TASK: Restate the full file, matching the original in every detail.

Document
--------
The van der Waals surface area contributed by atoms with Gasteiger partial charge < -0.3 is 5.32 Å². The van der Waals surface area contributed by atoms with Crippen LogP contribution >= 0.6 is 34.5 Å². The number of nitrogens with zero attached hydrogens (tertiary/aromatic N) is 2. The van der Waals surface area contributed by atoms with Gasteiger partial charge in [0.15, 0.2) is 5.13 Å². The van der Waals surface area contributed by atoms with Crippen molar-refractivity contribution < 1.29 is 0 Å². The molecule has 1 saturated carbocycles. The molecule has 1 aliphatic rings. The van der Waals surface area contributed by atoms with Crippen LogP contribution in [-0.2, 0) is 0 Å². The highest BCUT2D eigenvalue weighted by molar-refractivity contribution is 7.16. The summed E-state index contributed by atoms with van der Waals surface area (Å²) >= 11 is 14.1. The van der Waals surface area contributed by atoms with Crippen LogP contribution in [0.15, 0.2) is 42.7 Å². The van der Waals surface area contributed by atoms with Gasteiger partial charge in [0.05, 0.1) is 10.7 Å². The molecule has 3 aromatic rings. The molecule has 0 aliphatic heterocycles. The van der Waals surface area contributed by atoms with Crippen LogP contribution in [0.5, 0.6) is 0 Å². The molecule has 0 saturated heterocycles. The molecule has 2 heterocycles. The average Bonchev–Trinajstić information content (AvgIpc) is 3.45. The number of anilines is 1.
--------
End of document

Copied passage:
The van der Waals surface area contributed by atoms with Gasteiger partial charge < -0.3 is 5.32 Å². The van der Waals surface area contributed by atoms with Crippen LogP contribution >= 0.6 is 34.5 Å². The number of nitrogens with zero attached hydrogens (tertiary/aromatic N) is 2. The van der Waals surface area contributed by atoms with Gasteiger partial charge in [0.15, 0.2) is 5.13 Å². The van der Waals surface area contributed by atoms with Crippen molar-refractivity contribution < 1.29 is 0 Å². The molecule has 1 saturated carbocycles. The molecule has 1 aliphatic rings. The van der Waals surface area contributed by atoms with Crippen LogP contribution in [-0.2, 0) is 0 Å². The highest BCUT2D eigenvalue weighted by molar-refractivity contribution is 7.16. The summed E-state index contributed by atoms with van der Waals surface area (Å²) >= 11 is 14.1. The van der Waals surface area contributed by atoms with Crippen LogP contribution in [0.15, 0.2) is 42.7 Å². The van der Waals surface area contributed by atoms with Gasteiger partial charge in [0.05, 0.1) is 10.7 Å². The molecule has 3 aromatic rings. The molecule has 0 aliphatic heterocycles. The van der Waals surface area contributed by atoms with Crippen LogP contribution in [0.5, 0.6) is 0 Å². The molecule has 0 saturated heterocycles. The molecule has 2 heterocycles. The average Bonchev–Trinajstić information content (AvgIpc) is 3.45. The number of anilines is 1.